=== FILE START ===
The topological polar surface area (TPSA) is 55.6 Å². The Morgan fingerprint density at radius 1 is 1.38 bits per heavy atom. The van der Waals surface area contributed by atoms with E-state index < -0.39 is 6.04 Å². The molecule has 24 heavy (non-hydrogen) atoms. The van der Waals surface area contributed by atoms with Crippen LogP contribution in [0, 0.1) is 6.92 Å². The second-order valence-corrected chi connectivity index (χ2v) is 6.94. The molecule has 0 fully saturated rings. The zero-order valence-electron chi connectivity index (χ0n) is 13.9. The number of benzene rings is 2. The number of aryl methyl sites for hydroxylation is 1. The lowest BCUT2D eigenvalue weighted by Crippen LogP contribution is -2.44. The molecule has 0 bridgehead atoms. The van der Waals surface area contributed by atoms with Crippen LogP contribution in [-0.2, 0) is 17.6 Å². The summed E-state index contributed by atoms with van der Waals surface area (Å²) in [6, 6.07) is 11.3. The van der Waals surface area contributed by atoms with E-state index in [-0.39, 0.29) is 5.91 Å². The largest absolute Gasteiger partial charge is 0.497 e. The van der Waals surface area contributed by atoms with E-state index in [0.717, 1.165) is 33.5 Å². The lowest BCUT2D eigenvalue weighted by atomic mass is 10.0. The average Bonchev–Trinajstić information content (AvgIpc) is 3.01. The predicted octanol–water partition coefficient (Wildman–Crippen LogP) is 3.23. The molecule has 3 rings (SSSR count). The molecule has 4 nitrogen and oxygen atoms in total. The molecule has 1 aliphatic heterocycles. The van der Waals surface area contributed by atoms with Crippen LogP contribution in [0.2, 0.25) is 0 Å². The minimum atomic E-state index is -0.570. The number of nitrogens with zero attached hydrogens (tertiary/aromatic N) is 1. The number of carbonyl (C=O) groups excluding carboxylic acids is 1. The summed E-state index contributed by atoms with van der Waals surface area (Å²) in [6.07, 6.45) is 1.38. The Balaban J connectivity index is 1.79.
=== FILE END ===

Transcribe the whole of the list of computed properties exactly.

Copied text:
The topological polar surface area (TPSA) is 55.6 Å². The Morgan fingerprint density at radius 1 is 1.38 bits per heavy atom. The van der Waals surface area contributed by atoms with E-state index < -0.39 is 6.04 Å². The molecule has 24 heavy (non-hydrogen) atoms. The van der Waals surface area contributed by atoms with Crippen LogP contribution in [0, 0.1) is 6.92 Å². The second-order valence-corrected chi connectivity index (χ2v) is 6.94. The molecule has 0 fully saturated rings. The zero-order valence-electron chi connectivity index (χ0n) is 13.9. The number of benzene rings is 2. The number of aryl methyl sites for hydroxylation is 1. The lowest BCUT2D eigenvalue weighted by Crippen LogP contribution is -2.44. The molecule has 0 bridgehead atoms. The van der Waals surface area contributed by atoms with Crippen LogP contribution in [-0.2, 0) is 17.6 Å². The summed E-state index contributed by atoms with van der Waals surface area (Å²) in [6, 6.07) is 11.3. The van der Waals surface area contributed by atoms with E-state index in [-0.39, 0.29) is 5.91 Å². The largest absolute Gasteiger partial charge is 0.497 e. The van der Waals surface area contributed by atoms with E-state index in [0.717, 1.165) is 33.5 Å². The lowest BCUT2D eigenvalue weighted by atomic mass is 10.0. The average Bonchev–Trinajstić information content (AvgIpc) is 3.01. The predicted octanol–water partition coefficient (Wildman–Crippen LogP) is 3.23. The molecule has 3 rings (SSSR count). The molecule has 4 nitrogen and oxygen atoms in total. The molecule has 1 aliphatic heterocycles. The van der Waals surface area contributed by atoms with Crippen LogP contribution in [0.2, 0.25) is 0 Å². The minimum atomic E-state index is -0.570. The number of nitrogens with zero attached hydrogens (tertiary/aromatic N) is 1. The number of carbonyl (C=O) groups excluding carboxylic acids is 1. The summed E-state index contributed by atoms with van der Waals surface area (Å²) in [6.07, 6.45) is 1.38. The Balaban J connectivity index is 1.79.